This is a very dissatisfactory situation. Open Source Hardware could help here a lot: If you’re really a serious target of intelligence, you probably even deserve it. In this case they have the means to intercept your hardware and – make subtle changes you probably won’t ever notice. But it could make todays mass-surveillance much harder or even impossible. Got your new piece of OSH? Thanks to the detailed specifications you could even substitute its firmware with a custom one thwarting the purpose of the one that was installed by whoever person or group.

Open Source CPUs

One of the most important pieces of OSH would surely be a computer’s CPU. What matters most in this regard is – next to the actual design – the instruction set. It is this instruction set which determines a processor’s capabilities. Each family of CPUs (i.e. those which have the same or a compatible instruction set) is its own platform. Programs have to be compiled to run on it and won’t run on another (unless emulated).

There have been various attempts to create OSH CPUs or at least come somewhere close to it. Since the beginning of the 1990’s, the MIPS CPU’s design are licensable. While this does not mean the diagrams are available to the public, it is at least possible to acquire them if you are willing to pay for it. If you are, you can produce your own CPUs based on their design. SUN attempted to go the same way with its SPARC architecture but was less successful.

In the recent years the ARM platform has gained a lot of attention – thanks to basically following the same strategy and licensing their CPU designs to their customers. This development is a good step in the right direction and certainly commendable: One company specializes in conducting research and designing CPUs and others license and build theirs based on them.

But then there are projects which really qualify as OSH. Yes, they are underdogs compared to the other hardware which is no wonder because they of course lack the financial means which back the others. But we are getting there. Slowly but steadily.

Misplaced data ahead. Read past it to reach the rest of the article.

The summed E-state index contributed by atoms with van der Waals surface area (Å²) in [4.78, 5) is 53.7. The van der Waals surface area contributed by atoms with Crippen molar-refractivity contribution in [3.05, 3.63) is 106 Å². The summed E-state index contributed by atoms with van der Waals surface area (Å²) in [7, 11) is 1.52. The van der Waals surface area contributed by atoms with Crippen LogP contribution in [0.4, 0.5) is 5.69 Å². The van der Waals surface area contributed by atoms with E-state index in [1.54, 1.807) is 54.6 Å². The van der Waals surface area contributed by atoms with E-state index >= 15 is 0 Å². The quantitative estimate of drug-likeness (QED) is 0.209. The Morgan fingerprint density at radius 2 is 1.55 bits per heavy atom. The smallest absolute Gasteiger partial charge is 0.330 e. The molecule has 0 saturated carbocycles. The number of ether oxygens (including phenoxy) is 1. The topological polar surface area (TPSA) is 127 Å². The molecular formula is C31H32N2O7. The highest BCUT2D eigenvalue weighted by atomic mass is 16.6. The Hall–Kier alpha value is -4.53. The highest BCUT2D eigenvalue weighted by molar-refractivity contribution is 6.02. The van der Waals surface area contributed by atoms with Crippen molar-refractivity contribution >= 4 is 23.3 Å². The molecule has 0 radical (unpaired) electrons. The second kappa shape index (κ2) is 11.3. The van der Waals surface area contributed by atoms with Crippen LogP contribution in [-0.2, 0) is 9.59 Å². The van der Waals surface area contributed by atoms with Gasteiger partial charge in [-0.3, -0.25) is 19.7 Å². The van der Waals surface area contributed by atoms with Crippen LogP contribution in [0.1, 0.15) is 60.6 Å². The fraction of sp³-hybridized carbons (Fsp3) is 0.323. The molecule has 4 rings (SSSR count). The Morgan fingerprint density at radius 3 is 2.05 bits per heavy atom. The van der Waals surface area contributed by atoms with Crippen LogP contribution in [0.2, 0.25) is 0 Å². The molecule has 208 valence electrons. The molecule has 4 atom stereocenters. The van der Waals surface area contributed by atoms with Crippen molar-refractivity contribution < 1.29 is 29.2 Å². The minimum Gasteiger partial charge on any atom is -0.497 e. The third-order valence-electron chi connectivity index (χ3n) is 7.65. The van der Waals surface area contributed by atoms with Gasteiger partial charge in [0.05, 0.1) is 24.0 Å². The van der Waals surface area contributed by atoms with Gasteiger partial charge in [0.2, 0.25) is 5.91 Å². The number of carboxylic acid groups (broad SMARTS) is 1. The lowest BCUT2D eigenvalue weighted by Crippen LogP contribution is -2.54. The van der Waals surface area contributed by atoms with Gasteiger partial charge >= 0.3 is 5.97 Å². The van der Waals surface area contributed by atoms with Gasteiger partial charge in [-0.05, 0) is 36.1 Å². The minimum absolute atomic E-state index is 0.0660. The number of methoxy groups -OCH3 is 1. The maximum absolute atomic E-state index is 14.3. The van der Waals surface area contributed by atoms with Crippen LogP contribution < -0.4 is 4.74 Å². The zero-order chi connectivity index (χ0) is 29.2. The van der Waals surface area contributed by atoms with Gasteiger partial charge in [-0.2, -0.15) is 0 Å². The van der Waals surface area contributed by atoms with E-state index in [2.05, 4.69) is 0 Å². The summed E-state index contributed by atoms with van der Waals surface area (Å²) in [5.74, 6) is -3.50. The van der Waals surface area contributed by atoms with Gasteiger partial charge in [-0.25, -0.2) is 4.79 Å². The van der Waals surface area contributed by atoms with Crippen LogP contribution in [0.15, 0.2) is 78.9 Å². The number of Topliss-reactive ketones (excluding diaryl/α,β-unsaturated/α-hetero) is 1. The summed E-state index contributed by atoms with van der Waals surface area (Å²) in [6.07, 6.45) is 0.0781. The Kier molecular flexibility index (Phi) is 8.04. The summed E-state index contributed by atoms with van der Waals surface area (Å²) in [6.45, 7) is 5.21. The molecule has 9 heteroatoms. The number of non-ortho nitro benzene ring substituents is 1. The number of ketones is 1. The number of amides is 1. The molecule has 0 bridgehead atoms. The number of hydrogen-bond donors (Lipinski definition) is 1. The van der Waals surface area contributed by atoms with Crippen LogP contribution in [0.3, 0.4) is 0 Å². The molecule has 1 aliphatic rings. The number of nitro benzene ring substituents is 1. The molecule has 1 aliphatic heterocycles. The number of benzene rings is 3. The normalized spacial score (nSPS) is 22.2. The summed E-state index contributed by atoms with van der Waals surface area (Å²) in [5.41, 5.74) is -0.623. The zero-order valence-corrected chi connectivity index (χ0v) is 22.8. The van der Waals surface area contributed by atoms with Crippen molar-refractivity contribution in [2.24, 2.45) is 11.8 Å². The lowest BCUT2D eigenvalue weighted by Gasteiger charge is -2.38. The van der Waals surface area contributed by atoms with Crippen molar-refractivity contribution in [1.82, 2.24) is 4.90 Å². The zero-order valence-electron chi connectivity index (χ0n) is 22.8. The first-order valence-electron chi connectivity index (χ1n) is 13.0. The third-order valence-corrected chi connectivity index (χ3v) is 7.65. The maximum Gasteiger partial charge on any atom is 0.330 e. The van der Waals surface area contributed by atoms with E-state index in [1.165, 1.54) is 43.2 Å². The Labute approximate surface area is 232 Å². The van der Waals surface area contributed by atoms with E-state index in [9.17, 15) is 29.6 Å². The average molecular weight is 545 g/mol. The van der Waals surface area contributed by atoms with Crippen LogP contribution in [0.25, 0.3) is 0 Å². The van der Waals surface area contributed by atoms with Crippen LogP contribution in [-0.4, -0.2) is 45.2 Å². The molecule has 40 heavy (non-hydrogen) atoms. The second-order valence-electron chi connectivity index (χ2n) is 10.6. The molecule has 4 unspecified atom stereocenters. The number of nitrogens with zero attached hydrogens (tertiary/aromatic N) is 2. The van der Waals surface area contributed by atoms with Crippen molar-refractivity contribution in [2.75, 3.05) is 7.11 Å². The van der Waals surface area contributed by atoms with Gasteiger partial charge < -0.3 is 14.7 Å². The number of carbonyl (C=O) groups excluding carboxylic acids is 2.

RISC-V

This month the Berkley university released what was originally started just for learning purposes but grew into a very promising project: The RISC-V. RISC stands for “Reduced instruction set computing” which basically means the decision to build a CPU that uses a simpler instruction set to reach high performance.

While there’s also another OSH project known as OpenRISC, it never gained enough traction. They managed to design a 32-bit CPU and the architecture has been implemented in emulators such as Qemu and can run Linux. A 64-bit variant has been in development for quite some time and while the project collected money via donations for years it has been unsuccessful to actually produce their hardware. So OpenRISC exists merely as a soft-CPU and using FPGAs (Field programmable gate array). OpenRISC is licensed under the (L)GPL.

RISC-V is made available under the proven BSD license. In contrast to the GPL it is a permissive license. While I was keeping my fingers crossed for OpenRISC for years, now I am really excited at this news! Especially with such a reputable entity as Berkley behind the project – and the fact that things look like they are really moving forward this time!!

One of the most promising efforts is lowRISC: This British endeavor is actually a non-for-profit organisation claiming to work together closely with the university of Cambridge and some people of Raspberry PI fame. A dream come true! The idea is to implement a 64-bit RISC processor via FPGA during the next months and have a test chip ready by the end of 2015. They estimate that about a year later, in the end of 2016, the first chips could be produced. Sounds like a plan, doesn’t it?

I will definitely keep an eye on this. And even if the release must be postponed, it will surely be worth the wait. Open Source Hardware is coming to us. It will most likely be “expensive” (since it can only be produced in much lower numbers than conventional hardware for the mass market) and quite a bit “weaker” in terms of performance. Nevertheless it will be trailblazing the future for OSH and thus drawbacks like these are very much acceptable.

No RISC no fun!